We cannot divide and strengthen ourselves at the same time. Yet, this is what awaits the Union. On the one hand, the eternal battle between the two conceptions of European unity will now be reignited by the ruling of the Polish Constitutional Court on the primacy of national law and the economic sanctions that should follow.
Many Europeans will come to say that although the Polish government was wrong to attack the independence of the judiciary, it is right to argue that the rulings of the European Court of Justice cannot contradict the constitutions of the Member States. This is a matter of national sovereignty, they will explain, while others will argue that the Treaties signed by the Member States give the Court of Justice the power to pronounce the law and that one cannot reject its judgments without putting oneself outside the Union.
In reality, the Court does not have to rule on the constitution of the Member States but on the conformity of their policies with the provisions of the Treaties and with the common policies decided in common. It is therefore with a great deal of bad faith that the sovereigntists will play on the legal complexities to fuel the fury of the forthcoming polemics but, beyond the unfounded fears and false arguments, they will defend the cause of the Europe of the nations against the dynamics of an “ever closer union” as enshrined in the Treaties.
In simple terms, it is the free trade area with common rules, against the march towards a United States of Europe, and so the Polish ruling poorly conceals the two real reasons for the resurgence of this debate. The first is that the more time passes, the more the Court of Justice will have to interpret the Treaties, create case law and play the same role as the US Supreme Court, whose rulings are constantly changing the spirit of the law and the whole country.
It was not Congress but the US Supreme Court that had, for example, legalised abortion, and European conservatives fear like the plague this “government of judges” which could invoke, they say obsessively, the principle of non-discrimination to impose the authorisation of gay marriage in all Member States. Because it defends the rule of law and the freedoms that are consubstantial with it, the judiciary has a very bad press with the conservatives, and the second reason why the Court of Justice is becoming in their eyes an institution to be brought down is that right now everything is changing in the Union.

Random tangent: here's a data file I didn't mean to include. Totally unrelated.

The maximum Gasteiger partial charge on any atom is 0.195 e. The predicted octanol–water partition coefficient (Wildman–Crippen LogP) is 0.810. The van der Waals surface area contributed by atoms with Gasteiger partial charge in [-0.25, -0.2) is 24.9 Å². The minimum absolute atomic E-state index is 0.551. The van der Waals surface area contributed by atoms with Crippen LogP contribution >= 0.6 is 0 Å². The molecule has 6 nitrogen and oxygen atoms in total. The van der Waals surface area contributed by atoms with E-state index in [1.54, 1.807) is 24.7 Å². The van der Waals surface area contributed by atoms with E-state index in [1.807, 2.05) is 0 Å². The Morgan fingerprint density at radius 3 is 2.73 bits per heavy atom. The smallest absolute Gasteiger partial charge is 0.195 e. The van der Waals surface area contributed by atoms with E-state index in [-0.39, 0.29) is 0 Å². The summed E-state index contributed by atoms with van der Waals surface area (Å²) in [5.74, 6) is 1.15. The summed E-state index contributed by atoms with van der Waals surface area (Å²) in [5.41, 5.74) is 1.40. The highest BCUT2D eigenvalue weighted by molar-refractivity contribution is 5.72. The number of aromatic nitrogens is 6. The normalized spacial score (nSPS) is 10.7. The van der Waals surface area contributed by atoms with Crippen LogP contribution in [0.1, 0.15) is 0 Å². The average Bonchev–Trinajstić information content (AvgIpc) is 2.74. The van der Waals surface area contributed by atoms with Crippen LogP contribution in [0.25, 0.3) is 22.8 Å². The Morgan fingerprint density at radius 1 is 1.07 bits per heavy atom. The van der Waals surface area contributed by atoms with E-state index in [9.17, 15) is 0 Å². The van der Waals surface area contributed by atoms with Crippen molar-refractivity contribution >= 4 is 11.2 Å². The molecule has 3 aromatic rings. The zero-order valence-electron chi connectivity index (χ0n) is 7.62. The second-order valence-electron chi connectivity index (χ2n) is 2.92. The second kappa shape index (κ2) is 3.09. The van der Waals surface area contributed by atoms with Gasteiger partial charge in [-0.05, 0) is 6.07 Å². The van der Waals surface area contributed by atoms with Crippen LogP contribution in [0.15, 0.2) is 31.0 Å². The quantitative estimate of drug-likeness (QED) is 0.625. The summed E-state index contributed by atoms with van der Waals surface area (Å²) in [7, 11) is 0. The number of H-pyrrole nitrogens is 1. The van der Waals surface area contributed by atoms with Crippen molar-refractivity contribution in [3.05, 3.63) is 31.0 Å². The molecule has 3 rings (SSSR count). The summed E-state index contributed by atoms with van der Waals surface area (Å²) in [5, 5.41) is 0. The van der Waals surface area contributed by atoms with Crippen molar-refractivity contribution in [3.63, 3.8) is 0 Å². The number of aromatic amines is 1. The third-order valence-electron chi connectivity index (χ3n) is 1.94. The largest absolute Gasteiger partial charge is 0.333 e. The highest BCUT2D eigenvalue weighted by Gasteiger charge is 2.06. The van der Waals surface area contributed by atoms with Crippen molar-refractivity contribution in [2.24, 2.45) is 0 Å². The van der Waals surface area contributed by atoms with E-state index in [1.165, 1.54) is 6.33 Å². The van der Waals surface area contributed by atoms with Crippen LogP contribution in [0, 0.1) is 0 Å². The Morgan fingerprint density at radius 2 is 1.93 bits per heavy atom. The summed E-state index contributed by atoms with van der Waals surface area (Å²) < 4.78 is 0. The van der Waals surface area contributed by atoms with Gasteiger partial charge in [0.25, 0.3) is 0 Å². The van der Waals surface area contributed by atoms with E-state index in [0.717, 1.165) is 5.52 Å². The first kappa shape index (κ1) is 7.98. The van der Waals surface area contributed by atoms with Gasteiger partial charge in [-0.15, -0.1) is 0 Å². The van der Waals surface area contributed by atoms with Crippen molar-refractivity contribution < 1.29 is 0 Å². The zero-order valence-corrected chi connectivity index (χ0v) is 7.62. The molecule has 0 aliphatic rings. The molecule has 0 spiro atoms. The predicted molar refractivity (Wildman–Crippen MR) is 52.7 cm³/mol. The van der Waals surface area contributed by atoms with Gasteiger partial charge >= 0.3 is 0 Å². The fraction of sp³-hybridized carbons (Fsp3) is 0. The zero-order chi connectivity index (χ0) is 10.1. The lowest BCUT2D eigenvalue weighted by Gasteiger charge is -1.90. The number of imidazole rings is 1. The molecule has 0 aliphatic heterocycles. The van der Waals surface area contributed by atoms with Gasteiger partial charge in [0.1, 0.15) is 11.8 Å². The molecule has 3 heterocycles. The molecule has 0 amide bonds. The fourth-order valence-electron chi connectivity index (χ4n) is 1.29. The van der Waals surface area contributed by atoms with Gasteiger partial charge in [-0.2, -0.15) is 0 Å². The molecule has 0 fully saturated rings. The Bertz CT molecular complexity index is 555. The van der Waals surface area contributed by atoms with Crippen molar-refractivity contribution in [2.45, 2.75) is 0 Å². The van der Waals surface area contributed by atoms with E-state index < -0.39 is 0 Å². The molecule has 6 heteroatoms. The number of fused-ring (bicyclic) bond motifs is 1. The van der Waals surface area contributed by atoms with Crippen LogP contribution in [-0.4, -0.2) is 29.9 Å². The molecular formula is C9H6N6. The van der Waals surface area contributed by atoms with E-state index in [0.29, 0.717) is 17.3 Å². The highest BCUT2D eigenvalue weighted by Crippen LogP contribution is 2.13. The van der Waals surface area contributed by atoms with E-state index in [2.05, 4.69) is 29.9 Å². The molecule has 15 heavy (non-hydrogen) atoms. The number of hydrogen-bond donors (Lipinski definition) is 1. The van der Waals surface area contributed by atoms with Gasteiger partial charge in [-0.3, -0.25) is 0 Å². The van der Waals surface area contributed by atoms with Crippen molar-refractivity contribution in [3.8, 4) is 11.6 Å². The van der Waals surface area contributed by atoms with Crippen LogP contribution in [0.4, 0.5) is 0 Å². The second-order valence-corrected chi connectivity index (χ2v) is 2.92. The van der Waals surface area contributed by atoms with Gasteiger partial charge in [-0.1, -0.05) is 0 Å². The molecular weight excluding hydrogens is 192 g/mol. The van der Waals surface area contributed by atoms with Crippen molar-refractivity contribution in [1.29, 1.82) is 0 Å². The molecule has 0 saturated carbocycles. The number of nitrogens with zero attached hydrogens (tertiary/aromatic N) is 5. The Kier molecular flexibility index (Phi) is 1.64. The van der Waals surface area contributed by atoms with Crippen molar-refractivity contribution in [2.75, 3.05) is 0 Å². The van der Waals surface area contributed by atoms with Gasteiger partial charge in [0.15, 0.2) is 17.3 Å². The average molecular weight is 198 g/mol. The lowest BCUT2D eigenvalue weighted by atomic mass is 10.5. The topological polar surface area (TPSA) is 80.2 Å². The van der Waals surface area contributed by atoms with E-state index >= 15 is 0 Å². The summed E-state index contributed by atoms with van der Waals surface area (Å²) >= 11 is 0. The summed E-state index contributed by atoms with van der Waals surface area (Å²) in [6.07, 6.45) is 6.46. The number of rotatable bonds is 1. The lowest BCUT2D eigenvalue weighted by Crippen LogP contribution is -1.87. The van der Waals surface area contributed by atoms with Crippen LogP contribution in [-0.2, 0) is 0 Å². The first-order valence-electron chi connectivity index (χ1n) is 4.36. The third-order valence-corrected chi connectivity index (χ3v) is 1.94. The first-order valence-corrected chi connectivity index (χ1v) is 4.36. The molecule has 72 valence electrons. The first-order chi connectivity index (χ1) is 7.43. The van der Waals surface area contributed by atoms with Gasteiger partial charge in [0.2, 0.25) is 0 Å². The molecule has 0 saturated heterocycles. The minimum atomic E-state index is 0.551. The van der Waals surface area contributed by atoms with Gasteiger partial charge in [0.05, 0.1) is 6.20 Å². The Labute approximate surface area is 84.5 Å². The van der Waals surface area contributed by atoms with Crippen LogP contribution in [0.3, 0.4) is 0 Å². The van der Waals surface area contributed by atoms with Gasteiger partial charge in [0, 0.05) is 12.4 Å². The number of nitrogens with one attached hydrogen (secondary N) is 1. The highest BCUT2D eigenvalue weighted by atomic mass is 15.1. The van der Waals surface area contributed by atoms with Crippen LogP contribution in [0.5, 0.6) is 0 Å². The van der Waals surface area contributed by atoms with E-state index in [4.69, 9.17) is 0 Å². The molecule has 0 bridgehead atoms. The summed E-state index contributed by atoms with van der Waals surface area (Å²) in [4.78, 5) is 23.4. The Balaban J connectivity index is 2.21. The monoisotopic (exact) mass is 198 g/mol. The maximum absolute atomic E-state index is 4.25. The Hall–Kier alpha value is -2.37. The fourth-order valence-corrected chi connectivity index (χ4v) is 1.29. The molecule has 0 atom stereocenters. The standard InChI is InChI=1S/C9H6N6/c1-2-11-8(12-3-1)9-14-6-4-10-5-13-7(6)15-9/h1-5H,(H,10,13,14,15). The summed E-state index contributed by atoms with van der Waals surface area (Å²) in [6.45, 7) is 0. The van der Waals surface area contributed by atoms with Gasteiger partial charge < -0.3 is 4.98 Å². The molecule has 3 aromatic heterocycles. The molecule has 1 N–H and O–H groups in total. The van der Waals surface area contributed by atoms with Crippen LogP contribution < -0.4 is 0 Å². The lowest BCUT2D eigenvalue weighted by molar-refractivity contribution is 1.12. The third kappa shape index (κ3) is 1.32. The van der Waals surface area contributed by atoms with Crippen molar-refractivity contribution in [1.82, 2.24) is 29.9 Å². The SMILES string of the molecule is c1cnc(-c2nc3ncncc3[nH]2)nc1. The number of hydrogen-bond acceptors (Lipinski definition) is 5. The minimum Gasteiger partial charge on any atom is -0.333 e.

Neither the Common Defence, nor the strategic autonomy, nor the common research and industrial policies are taboo anymore. The Commission and Parliament’s resolutions refer to them more and more regularly without any controversy, and the fact is that after the common market and the single currency, the Union is taking on a federal direction, of which the powers of the Court of Justice are the most telling symbol.
The “government of judges” is becoming a reality before the evolution of the Treaties and the deployment of a Common Defence. Even at the risk of creating a problem of democratic legitimacy, the Court is asserting itself much faster than the new common policies, and this is obviously what will mobilise more and more hostility against it and give new strength to the idea of a Europe of nations at the very moment when, challenged by China, threatened by Russia and abandoned by the United States, the Union is tending to federalise itself by the sole need of the extension of its common competences.
With one foot on the brake and the other on the accelerator, the Union will make its engine whine and squeak but, if one had to bet, it will not stall for all that.